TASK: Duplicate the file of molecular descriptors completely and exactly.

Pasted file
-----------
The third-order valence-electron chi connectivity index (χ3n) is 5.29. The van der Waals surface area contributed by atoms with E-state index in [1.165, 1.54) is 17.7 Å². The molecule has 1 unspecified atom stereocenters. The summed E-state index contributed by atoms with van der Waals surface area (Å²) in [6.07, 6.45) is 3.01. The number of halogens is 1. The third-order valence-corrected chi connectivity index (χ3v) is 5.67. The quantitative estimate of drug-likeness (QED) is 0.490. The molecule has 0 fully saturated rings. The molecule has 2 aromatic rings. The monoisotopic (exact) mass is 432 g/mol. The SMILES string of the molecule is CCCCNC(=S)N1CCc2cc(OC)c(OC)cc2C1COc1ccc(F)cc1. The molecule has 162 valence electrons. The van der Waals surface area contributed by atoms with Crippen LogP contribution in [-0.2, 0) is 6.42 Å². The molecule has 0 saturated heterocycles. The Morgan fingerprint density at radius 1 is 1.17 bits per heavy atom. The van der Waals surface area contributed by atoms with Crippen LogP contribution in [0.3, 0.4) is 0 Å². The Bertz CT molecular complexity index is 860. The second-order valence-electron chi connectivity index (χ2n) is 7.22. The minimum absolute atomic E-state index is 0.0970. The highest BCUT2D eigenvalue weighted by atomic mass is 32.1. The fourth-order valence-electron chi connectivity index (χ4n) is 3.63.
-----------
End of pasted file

The third-order valence-electron chi connectivity index (χ3n) is 5.29. The van der Waals surface area contributed by atoms with E-state index in [1.165, 1.54) is 17.7 Å². The molecule has 1 unspecified atom stereocenters. The summed E-state index contributed by atoms with van der Waals surface area (Å²) in [6.07, 6.45) is 3.01. The number of halogens is 1. The third-order valence-corrected chi connectivity index (χ3v) is 5.67. The quantitative estimate of drug-likeness (QED) is 0.490. The molecule has 0 fully saturated rings. The molecule has 2 aromatic rings. The monoisotopic (exact) mass is 432 g/mol. The SMILES string of the molecule is CCCCNC(=S)N1CCc2cc(OC)c(OC)cc2C1COc1ccc(F)cc1. The molecule has 162 valence electrons. The van der Waals surface area contributed by atoms with Crippen LogP contribution in [-0.2, 0) is 6.42 Å². The molecule has 0 saturated heterocycles. The Morgan fingerprint density at radius 1 is 1.17 bits per heavy atom. The van der Waals surface area contributed by atoms with Crippen LogP contribution in [0.3, 0.4) is 0 Å². The Bertz CT molecular complexity index is 860. The second-order valence-electron chi connectivity index (χ2n) is 7.22. The minimum absolute atomic E-state index is 0.0970. The highest BCUT2D eigenvalue weighted by atomic mass is 32.1. The fourth-order valence-electron chi connectivity index (χ4n) is 3.63.